Bitcoin et al. has many advantages. It is cheaper to use, it transfers the control of your money to you (or apparently, your smartphone) and it is “liberating”. But you can you really pay your mortgage using it? I look forward to seeing someone attempt to pay their mortgage (which is somewhat akin to risk) using a cryptocurrency at a bricks-and-mortar bank that it competes with. I can perhaps buy a smoothie, or a pint at some selected (though increasing) outlets. Maybe it could ultimately replace cash, considering people tend to carry small amounts of cryptocurrency around on their smartphone. Seems a similar approach to risk as carrying wads of cash. They just need to make the transaction simpler.

As I said today, we need to see the payment paradigm simplified. Requiring certain apps on certain smartphones and web sites on certain web browsers is not good enough. I was shown a debit-card style card that one can use much like a Chip-and-PIN card so the paradigm is getting closer – but I can’t use my Visa card in the Bitcoin terminal or vice-versa. Even American Express uses the same terminal as Visa!

In conclusion, I do like the idea – but it’s way too complicated.

Google I/O Extended – Isle of Man

Google I/O Extended - Isle of ManGoogle broadcast their Google I/O Extended conference from the US, as an adjunct to their much larger Google I/O conference.

Owen Cutajar of FutureTech hosted a live screening of the various announcements, guidance and tech gossip at The Forum, Mt Havelock, Douglas. Attracting a sizeable audience, possibly attracted by the free pizza sponsored by MICTA, there was plenty of opportunity to watch, absorb, chat and munch on pizza and sweets.

The night was captured on the Isle of Man’s Google I/O page.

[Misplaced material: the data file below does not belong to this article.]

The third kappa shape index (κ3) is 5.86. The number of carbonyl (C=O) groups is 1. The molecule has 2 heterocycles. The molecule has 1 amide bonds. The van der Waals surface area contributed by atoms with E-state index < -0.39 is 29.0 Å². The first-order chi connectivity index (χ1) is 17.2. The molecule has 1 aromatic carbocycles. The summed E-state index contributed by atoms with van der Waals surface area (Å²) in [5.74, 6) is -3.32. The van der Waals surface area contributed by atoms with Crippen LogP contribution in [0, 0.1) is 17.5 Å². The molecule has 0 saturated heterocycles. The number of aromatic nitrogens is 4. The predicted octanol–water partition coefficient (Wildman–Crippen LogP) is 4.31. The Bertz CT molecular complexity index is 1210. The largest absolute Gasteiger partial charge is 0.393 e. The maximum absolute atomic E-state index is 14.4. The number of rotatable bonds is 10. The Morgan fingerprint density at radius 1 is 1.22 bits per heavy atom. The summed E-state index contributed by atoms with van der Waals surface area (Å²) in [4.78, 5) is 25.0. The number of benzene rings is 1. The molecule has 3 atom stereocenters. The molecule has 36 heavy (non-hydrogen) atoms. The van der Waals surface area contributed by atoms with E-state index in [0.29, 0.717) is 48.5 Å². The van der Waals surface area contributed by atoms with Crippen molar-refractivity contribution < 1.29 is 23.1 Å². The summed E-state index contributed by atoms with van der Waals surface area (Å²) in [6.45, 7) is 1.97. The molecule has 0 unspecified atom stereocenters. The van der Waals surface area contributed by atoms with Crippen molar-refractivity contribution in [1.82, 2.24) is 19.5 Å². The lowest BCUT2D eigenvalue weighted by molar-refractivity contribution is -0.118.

The Forum is an ideal facility for meeting and learning with like-minded individuals. A number of events are held there, including training courses and seminars by the Isle of Man branch of the British Computer Society and the new and successful, Code Club.

Lots of topics were discussed, covering wearable technology such as Google Glass and watches, home automation using the recently-acquired Google/Nest, Cryptocurrencies and Android.

Although not a Google fan myself, I found the event particularly useful to fill in gaps of my knowledge of another side of the tech industry which I have views upon, though from an outsider’s perspective. Whilst I’m not going to run out and kit my house out with Nest or buy an Android phone, the opportunity to talk through the technologies with other audience members provided fresh insight. It would be nice to see the same applied to the other key players and conferences in the technology landscape, such as those by Microsoft, Apple and Facebook.



Considering the events not only of the last few days in Ukraine, but stretching back some 20 years, Europe is a hotbed of activity for politics, civil unrest and conflict. With Russia on its doorstep, the dynamics within Europe are getting ever tenser, complicated by Russia’s gas advantage. I thought I’d explore some maps of Europe to try and understand these dynamics further.

NATO members

The North Atlantic Treaty Organisation was set up during the Cold War between the West and the USSR. Although its role has somewhat changed since the break up of the Soviet Union, it remains a reminder of that difficult period. As such Russia sees an increasing number of its neighbours joining NATO which can only increase its discomfort.

NATO Members

Source: NATO

EU members

Although Britain is currently deep within an in/out debate with regards the EU, other countries are fighting to get in. In particular, former Soviet countries are keen to embrace Western ways and identify membership of the EU as a major achievement and line in the sand from former times. More of Russia’s western neighbours are snubbing Eastern ways and favour integration with the former enemy.